The United States House of Representatives will vote next week on whether to remove cannabis from the list of controlled substances.
Oregon’s $1 billion recreational marijuana market is facing all sorts of problems as the drug remains illegal under federal law. For example, businesses must deal primarily in cash, as banks and credit card companies often don’t want to risk running into the federal government.
Oregon Democratic Rep. Earl Blumenauer said the House passed the Marijuana Opportunity Reinvestment and Wipeout Act last session, but the bill died in the Senate.
“This time we have Senate leaders supporting legalization efforts,” Blumenauer said.
Senior U.S. Senator from Oregon Ron Wyden called the vote a solid step on the road to overhauling outdated and unfair federal cannabis policy.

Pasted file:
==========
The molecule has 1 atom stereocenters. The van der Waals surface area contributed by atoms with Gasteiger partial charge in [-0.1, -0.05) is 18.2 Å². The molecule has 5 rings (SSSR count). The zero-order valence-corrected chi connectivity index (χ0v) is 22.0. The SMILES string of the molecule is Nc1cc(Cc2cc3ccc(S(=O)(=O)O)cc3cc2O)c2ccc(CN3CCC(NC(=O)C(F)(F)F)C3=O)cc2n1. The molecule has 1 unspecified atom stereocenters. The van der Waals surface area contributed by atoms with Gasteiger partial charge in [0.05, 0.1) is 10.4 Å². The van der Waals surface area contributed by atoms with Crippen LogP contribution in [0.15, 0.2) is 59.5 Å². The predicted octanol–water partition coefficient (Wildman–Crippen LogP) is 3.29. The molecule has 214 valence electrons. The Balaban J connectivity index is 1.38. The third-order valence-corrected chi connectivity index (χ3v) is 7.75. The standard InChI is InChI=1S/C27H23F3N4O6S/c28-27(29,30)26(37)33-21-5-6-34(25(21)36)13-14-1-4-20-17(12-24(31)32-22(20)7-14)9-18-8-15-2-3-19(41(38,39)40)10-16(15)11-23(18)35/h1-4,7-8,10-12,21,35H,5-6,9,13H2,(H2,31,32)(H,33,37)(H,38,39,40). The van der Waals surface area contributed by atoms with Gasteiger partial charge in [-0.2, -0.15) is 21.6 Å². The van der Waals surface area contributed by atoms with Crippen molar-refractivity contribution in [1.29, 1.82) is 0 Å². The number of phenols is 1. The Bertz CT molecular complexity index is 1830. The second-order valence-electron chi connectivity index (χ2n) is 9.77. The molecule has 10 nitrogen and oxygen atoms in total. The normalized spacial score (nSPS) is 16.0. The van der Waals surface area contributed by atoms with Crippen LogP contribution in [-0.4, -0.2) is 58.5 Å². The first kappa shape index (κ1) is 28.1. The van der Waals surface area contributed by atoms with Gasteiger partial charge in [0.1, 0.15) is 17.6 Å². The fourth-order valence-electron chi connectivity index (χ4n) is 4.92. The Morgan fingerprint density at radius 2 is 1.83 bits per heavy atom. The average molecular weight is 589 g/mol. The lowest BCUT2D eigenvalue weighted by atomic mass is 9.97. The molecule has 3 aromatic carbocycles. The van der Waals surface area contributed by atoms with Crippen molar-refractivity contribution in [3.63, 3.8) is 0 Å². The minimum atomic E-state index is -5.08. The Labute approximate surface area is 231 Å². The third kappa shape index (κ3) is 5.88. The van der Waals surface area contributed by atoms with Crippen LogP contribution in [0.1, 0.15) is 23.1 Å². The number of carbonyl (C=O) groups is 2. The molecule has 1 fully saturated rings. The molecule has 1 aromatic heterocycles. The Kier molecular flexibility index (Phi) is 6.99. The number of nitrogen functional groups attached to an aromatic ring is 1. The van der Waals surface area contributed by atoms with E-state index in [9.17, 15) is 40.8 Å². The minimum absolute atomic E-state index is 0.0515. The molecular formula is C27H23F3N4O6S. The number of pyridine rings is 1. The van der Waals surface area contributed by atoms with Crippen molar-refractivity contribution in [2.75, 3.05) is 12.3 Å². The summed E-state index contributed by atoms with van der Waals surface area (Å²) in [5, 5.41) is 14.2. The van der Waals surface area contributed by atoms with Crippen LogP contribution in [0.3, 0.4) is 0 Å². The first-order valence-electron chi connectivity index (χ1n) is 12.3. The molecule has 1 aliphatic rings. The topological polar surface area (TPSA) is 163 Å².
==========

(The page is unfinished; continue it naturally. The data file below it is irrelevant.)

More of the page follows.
“I am all for moving this work forward in the Senate with the cannabis legalization bill. I am proud to lead with Sens. (Chuck) Schumer (of New York) and (Cory) Booker (of New Jersey),” Wyden said.
The Drug Policy Alliance, a leading advocacy group that supports alternatives to drug criminalization, welcomed the vote.
“For more than half a century, marijuana prohibition has been the cornerstone of the cruel and inhuman war on drugs that has deprived millions of people of their freedom and their livelihoods,” said the director. Maritza Perez in a statement. “Whose weight has fallen disproportionately on the backs of black, Latino, indigenous and low-income communities – who remain its number one target.”
Most states across the country allow the sale of cannabis in one form or another. Marijuana industry stocks rose especially on news of the impending House vote.